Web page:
However, in a keenly prescient moment, Orton told me, "I guess if I could change one thing about computing, I’d like it to be more open to create a broader range of innovation. I recognize the advantages of standards. Standards provide opportunity."
At two different points in our conversation, Orton lamented his daily Silicon Valley commute, even saying that if he could invent anything, no matter how fantastic, it would be a Star Trek-esque transporter. So perhaps we can take him at his word when, in 2007, he left his post as executive vice president of AMD in order to spend more time with his family. But this is jumping ahead. First, Orton’s drive from Toronto was about to take a hard southern turn, straight down to Texas.
With Haswell coming next year, Intel might just beat AMD at HSA. They need to deliver a competitive product.
I think you were being overly kind about the current CEO's ability to guide the company forward.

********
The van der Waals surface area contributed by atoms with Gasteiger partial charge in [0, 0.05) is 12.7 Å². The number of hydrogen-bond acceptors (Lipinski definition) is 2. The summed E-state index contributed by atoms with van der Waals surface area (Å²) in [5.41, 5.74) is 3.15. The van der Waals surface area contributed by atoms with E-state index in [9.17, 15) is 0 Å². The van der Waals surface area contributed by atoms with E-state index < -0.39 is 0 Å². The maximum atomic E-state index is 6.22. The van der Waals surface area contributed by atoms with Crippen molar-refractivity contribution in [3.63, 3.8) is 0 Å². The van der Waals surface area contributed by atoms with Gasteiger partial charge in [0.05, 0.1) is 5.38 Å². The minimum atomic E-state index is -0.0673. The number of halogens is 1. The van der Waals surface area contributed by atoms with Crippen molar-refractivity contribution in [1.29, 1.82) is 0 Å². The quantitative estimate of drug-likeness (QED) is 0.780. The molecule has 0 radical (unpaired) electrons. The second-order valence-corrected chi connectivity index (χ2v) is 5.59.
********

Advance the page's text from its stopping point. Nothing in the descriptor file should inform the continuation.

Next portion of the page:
Dirk Meyer's vision is what he is currently leveraging anyway.
A company like that needs executive leadership from someone with engineering vision ... not a beancounter from retail sales of grey boxes.
History will agree with me in the end ... life in the fast lane on the cutting edge isn't the place for accountants and generic managers to lead ... its for a special breed of engineers.
They don't have the efficiency of Ivy Bridge, or Medfield, they don't have the power of Ivy Bridge, and they're missing out on this round of the Discrete Graphics battle (they were ahead by so far, but nvidia seems to have pulled an Ace out of their butt with the 600 series). So what exactly IS AMD doing well? HTPC CPUs? Come on! The adoption rate for the system they're proposing with HSA is between 5 and 10 years off....and because they moved too early, and won't be able to compete until then, they have to give the technology away for free to attract developers.
Financially, this a company's (and a CEOs) worst nightmare...they're too far ahead of their time, and the hardware just isn't there yet.
This will end of being just like the tablet in the late '90s, and early '00s. It won't catch on for another decade, and another company will spark, and take advantage of the transition properly, much to AMD's chagrin.